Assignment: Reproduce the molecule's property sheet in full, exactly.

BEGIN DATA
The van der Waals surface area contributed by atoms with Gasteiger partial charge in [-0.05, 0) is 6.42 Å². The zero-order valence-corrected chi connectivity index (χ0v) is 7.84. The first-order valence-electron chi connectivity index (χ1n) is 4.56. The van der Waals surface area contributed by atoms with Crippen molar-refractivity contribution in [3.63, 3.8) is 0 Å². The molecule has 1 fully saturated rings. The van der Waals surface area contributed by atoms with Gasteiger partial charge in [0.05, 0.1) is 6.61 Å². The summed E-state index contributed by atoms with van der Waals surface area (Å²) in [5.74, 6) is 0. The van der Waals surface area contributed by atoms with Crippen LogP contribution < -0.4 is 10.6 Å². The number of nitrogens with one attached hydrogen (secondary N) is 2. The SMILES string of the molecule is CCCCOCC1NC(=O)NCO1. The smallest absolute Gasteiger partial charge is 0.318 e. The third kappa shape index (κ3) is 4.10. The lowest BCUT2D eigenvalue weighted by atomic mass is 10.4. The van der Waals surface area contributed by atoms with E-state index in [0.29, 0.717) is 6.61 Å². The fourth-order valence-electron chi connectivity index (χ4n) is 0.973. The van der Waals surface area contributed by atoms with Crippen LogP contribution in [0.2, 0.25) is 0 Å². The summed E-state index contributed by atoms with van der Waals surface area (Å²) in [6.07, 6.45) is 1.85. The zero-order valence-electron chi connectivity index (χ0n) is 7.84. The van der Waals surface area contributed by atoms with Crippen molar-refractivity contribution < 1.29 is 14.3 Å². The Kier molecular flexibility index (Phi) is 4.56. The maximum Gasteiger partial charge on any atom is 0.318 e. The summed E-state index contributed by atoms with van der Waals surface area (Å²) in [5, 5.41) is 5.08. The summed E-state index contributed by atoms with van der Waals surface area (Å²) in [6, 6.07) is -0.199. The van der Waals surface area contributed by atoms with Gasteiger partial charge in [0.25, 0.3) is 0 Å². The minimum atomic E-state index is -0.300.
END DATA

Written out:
The van der Waals surface area contributed by atoms with Gasteiger partial charge in [-0.05, 0) is 6.42 Å². The zero-order valence-corrected chi connectivity index (χ0v) is 7.84. The first-order valence-electron chi connectivity index (χ1n) is 4.56. The van der Waals surface area contributed by atoms with Crippen molar-refractivity contribution in [3.63, 3.8) is 0 Å². The molecule has 1 fully saturated rings. The van der Waals surface area contributed by atoms with Gasteiger partial charge in [0.05, 0.1) is 6.61 Å². The summed E-state index contributed by atoms with van der Waals surface area (Å²) in [5.74, 6) is 0. The van der Waals surface area contributed by atoms with Crippen LogP contribution < -0.4 is 10.6 Å². The number of nitrogens with one attached hydrogen (secondary N) is 2. The SMILES string of the molecule is CCCCOCC1NC(=O)NCO1. The smallest absolute Gasteiger partial charge is 0.318 e. The third kappa shape index (κ3) is 4.10. The lowest BCUT2D eigenvalue weighted by atomic mass is 10.4. The van der Waals surface area contributed by atoms with E-state index in [0.29, 0.717) is 6.61 Å². The fourth-order valence-electron chi connectivity index (χ4n) is 0.973. The van der Waals surface area contributed by atoms with Crippen LogP contribution in [0.2, 0.25) is 0 Å². The summed E-state index contributed by atoms with van der Waals surface area (Å²) in [6.07, 6.45) is 1.85. The zero-order valence-electron chi connectivity index (χ0n) is 7.84. The van der Waals surface area contributed by atoms with Crippen molar-refractivity contribution < 1.29 is 14.3 Å². The Kier molecular flexibility index (Phi) is 4.56. The maximum Gasteiger partial charge on any atom is 0.318 e. The summed E-state index contributed by atoms with van der Waals surface area (Å²) in [5, 5.41) is 5.08. The summed E-state index contributed by atoms with van der Waals surface area (Å²) in [6, 6.07) is -0.199. The van der Waals surface area contributed by atoms with Gasteiger partial charge in [0.25, 0.3) is 0 Å². The minimum atomic E-state index is -0.300.